I have been taking part in the Changing Seasons Monthly Photography Challenge since 2015 when it was hosted by Cardinal Guzman /Max who lives in Oslo, Norway.
2015: I recorded the changes along a specific route around Ludlow, Shropshire, which highlighted the lovely River Teme, Ludlow Castle and the delightful Whitcliffe common.
2016: We moved to Cornwall at the end of March so I decided to use this seasonal challenge to record a monthly wrap-up of life in my new county.
2017: I continued recording events in my new life in Cornwall until June when I switched to recording what was changing in my own garden. It was also the month when my son was seriously ill and I spent time away from Cornwall before returning with the invalid in tow. The rest of the year was spent with family in the main until November when life returned to normal.
2018: A change of direction this year. And a change of host. The lovely Su Leslie from Auckland is now hosting this challenge. I decided to become a Nature photographer for a year and record all the different plants that grow in the country lanes around my home so decided to link this to the ‘Changing Seasons’ as it seemed appropriate.
And now it is 2019. And a new challenge. This year I am going to record the changes in a lovely garden walk close to home. I go into the town of Hayle pretty much every week to go to the library or the supermarket or post office, so I should be able to find time to record the wonderful flora that grows in the George V Memorial Walk along the Copperhouse Pool. I have several posts about this little jewel, but this year I want to be more thorough and record the changes regularly. There are so many plants including many Antipodean specimens and many I don’t know the name of. But this year I shall try to find out!
(click on the collage to enlarge image)
George V Memorial Walk – January 23 2019
- Row 1: Wattle, Grevillea, Senecio Cineraria ‘Dusty Miller’, Prostrate Rosemary, Agave americana variegata
- Row 2: Feverfew, Periwinkle, Hardy Bromeliad Fascicularia bicolor, Argyranthemum, dead Hydrangea head
- Row 3: Pittosporum (?), Grevillea, Osteospermum, Euryops pectinatus, Schizostylis or Hesperantha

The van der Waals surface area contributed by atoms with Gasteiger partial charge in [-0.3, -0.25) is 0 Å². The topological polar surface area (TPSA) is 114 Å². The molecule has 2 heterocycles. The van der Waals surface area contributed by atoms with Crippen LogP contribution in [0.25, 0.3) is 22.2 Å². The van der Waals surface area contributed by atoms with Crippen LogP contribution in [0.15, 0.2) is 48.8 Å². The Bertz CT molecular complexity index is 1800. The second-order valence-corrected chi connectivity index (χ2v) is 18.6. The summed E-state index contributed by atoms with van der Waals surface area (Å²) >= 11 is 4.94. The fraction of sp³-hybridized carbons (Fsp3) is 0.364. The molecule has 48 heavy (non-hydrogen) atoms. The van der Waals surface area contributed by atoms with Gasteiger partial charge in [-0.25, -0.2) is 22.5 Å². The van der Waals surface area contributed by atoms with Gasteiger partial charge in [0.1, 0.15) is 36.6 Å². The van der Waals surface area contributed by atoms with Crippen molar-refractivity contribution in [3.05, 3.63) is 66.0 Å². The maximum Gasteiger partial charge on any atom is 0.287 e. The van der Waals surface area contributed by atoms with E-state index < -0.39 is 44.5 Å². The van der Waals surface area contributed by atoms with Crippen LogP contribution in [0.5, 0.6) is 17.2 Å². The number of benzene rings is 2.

- Row 4: Hellebore foetidius, Bergenia, Skimmia japonica, Epimedium, Bottlebrush (dead flowers)
- Row 5: Euryops pectinatus, Sedum (dead head), (?) Hips, Some kind of yellow daisy, possibly more Euryops pectinatus!
As you can see I require help with the ID of some of these!!
The Changing Seasons | January
It will be a lovely treat to see this garden through your lens, Jude. Looking forward to it!
Hope so Carol. A lot of damage was caused last year by the unexpected snow falls, so it will be nice to see how the planting has recovered. There are a couple of nasty landslides though which have created problems.
Do you think that in the course of the year you’ll find any plants from Texas?
You’re so wonderfully systematic. And when do. You change format and title? How long exactly have I been oblivious???
The format hasn’t changed – this blog has two variations with the header image at the top or to the left side. I usually post images with the header at the top and longer posts to the side. Altered the title at the beginning of the year 🙂
An ingenious mix of ways to use the same challenge for different circumstances! Like Meg I hadn’t twigged about the different featured image positions and their significance (though I had noticed your change of title). I like that: I haven’t changed my theme in years. I want to but i always seem to be behind with posting and never get round to admin stuff.
I like this theme, but wanted to make a change to reflect how different it is living here to other parts of Cornwall. Sometimes changing themes can cause older posts to look quite strange.
Yes, that puts me off too!
Saying that though, not many people visit older posts.
Yes, but I would know and I’m a bit of a control freak about things being just so!
I can’t believe you’re nearly at the end of your third year in Cornwall! The photos are lovely, as always, and isn’t it amazing to see so much colour so early in the year.
I can’t quite believe it either! And I still have so many places to explore.
It certainly is a beautiful part of the country.
But becoming extremely busy. And possibly it will get worse when/if we leave the EU. January is still quiet though so on the sunnier days we made the most of it.
I suppose that’s the downside of living somewhere like that – all those tourists who want to come and enjoy a bit of it for themselves. I really hope you still get the winter months to yourself whatever the EU situation turns out to be. 😦
Mmm… it wasn’t this busy just a few years ago when we first started house-hunting. We could park in most place during Easter. Not now though.
😦 Maybe you have done too good a job of letting everyone know how wonderful it is there. 🙂
Perhaps I should stop blogging about it!
I can tell you are completely in your element in this garden 🙂
I am working on it Karen. Another couple of years and I might have it just as I want it – and then we’ll probably move!
Argh don’t say that 🙂
Oh my. All of these are in bloom in January?!! I’m starting to think that perhaps I live in the wrong part of the world … at least at this time of year 😉
Surprisingly colourful, but this is a very sheltered spot. We noticed the difference in the temperature when we got out of the car. No cold wind. Unlike my garden on the top of the hill!
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